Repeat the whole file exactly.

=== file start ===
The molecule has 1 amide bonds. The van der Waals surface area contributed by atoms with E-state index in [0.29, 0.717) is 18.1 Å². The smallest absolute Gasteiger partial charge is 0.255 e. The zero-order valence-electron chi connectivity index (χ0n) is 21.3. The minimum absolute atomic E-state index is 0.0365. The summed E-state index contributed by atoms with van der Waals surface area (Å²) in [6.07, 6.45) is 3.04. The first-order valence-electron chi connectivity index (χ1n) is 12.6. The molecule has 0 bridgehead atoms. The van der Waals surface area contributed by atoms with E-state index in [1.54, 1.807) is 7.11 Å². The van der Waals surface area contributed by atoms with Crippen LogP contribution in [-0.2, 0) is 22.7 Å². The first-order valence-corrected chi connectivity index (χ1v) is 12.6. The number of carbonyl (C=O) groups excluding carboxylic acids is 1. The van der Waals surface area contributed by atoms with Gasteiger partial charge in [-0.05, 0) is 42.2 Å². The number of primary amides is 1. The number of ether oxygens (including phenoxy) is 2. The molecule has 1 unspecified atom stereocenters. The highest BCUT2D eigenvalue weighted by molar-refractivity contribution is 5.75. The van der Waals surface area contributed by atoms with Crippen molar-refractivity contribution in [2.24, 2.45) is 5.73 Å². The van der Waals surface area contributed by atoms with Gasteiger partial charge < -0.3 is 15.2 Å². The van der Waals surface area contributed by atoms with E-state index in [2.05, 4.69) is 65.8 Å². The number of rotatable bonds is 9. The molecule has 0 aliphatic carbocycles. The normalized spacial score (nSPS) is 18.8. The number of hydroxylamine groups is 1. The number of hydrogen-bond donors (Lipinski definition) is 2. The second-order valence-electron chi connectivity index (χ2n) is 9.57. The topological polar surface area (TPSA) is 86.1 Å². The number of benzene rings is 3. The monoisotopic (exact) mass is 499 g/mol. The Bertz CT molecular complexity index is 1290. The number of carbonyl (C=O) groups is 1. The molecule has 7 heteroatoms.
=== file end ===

The molecule has 1 amide bonds. The van der Waals surface area contributed by atoms with E-state index in [0.29, 0.717) is 18.1 Å². The smallest absolute Gasteiger partial charge is 0.255 e. The zero-order valence-electron chi connectivity index (χ0n) is 21.3. The minimum absolute atomic E-state index is 0.0365. The summed E-state index contributed by atoms with van der Waals surface area (Å²) in [6.07, 6.45) is 3.04. The first-order valence-electron chi connectivity index (χ1n) is 12.6. The molecule has 0 bridgehead atoms. The van der Waals surface area contributed by atoms with E-state index in [1.54, 1.807) is 7.11 Å². The van der Waals surface area contributed by atoms with Crippen LogP contribution in [-0.2, 0) is 22.7 Å². The first-order valence-corrected chi connectivity index (χ1v) is 12.6. The number of carbonyl (C=O) groups excluding carboxylic acids is 1. The van der Waals surface area contributed by atoms with Gasteiger partial charge in [-0.05, 0) is 42.2 Å². The number of primary amides is 1. The number of ether oxygens (including phenoxy) is 2. The molecule has 1 unspecified atom stereocenters. The highest BCUT2D eigenvalue weighted by molar-refractivity contribution is 5.75. The van der Waals surface area contributed by atoms with Crippen molar-refractivity contribution in [2.24, 2.45) is 5.73 Å². The van der Waals surface area contributed by atoms with Gasteiger partial charge < -0.3 is 15.2 Å². The van der Waals surface area contributed by atoms with E-state index in [2.05, 4.69) is 65.8 Å². The number of rotatable bonds is 9. The molecule has 0 aliphatic carbocycles. The normalized spacial score (nSPS) is 18.8. The number of hydroxylamine groups is 1. The number of hydrogen-bond donors (Lipinski definition) is 2. The second-order valence-electron chi connectivity index (χ2n) is 9.57. The topological polar surface area (TPSA) is 86.1 Å². The number of benzene rings is 3. The monoisotopic (exact) mass is 499 g/mol. The Bertz CT molecular complexity index is 1290. The number of carbonyl (C=O) groups is 1. The molecule has 7 heteroatoms.